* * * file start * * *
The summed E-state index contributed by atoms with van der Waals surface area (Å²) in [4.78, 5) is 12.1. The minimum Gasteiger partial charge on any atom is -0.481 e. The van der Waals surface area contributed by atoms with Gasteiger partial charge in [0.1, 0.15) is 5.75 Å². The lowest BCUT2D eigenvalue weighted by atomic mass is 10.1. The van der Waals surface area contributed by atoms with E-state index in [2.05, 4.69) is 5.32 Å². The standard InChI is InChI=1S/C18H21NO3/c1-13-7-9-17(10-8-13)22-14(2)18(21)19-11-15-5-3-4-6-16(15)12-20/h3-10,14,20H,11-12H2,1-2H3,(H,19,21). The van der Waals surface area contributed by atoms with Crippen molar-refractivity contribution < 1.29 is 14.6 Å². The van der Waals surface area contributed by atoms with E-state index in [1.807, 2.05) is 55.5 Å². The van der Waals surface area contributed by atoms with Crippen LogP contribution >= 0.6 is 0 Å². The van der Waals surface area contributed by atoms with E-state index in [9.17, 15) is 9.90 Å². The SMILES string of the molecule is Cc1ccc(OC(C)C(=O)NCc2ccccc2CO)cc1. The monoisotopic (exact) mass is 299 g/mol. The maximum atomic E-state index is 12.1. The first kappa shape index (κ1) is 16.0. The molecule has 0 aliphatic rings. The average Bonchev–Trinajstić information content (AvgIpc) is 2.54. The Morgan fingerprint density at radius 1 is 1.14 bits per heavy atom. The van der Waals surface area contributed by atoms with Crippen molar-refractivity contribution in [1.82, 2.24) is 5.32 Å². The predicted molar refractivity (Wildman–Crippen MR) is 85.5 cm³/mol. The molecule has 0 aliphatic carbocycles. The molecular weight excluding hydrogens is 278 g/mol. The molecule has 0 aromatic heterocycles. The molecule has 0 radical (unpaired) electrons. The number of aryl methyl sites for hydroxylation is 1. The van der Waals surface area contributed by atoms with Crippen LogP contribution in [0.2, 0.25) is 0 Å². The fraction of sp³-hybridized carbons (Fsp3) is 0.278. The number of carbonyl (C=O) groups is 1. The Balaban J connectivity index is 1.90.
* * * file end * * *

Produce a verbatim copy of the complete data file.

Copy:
The summed E-state index contributed by atoms with van der Waals surface area (Å²) in [4.78, 5) is 12.1. The minimum Gasteiger partial charge on any atom is -0.481 e. The van der Waals surface area contributed by atoms with Gasteiger partial charge in [0.1, 0.15) is 5.75 Å². The lowest BCUT2D eigenvalue weighted by atomic mass is 10.1. The van der Waals surface area contributed by atoms with E-state index in [2.05, 4.69) is 5.32 Å². The standard InChI is InChI=1S/C18H21NO3/c1-13-7-9-17(10-8-13)22-14(2)18(21)19-11-15-5-3-4-6-16(15)12-20/h3-10,14,20H,11-12H2,1-2H3,(H,19,21). The van der Waals surface area contributed by atoms with Crippen molar-refractivity contribution < 1.29 is 14.6 Å². The van der Waals surface area contributed by atoms with E-state index in [1.807, 2.05) is 55.5 Å². The van der Waals surface area contributed by atoms with Crippen LogP contribution >= 0.6 is 0 Å². The van der Waals surface area contributed by atoms with E-state index in [9.17, 15) is 9.90 Å². The SMILES string of the molecule is Cc1ccc(OC(C)C(=O)NCc2ccccc2CO)cc1. The monoisotopic (exact) mass is 299 g/mol. The maximum atomic E-state index is 12.1. The first kappa shape index (κ1) is 16.0. The molecule has 0 aliphatic rings. The average Bonchev–Trinajstić information content (AvgIpc) is 2.54. The Morgan fingerprint density at radius 1 is 1.14 bits per heavy atom. The van der Waals surface area contributed by atoms with Crippen molar-refractivity contribution in [1.82, 2.24) is 5.32 Å². The predicted molar refractivity (Wildman–Crippen MR) is 85.5 cm³/mol. The molecule has 0 aliphatic carbocycles. The molecular weight excluding hydrogens is 278 g/mol. The molecule has 0 aromatic heterocycles. The molecule has 0 radical (unpaired) electrons. The number of aryl methyl sites for hydroxylation is 1. The van der Waals surface area contributed by atoms with Crippen LogP contribution in [0.2, 0.25) is 0 Å². The fraction of sp³-hybridized carbons (Fsp3) is 0.278. The number of carbonyl (C=O) groups is 1. The Balaban J connectivity index is 1.90.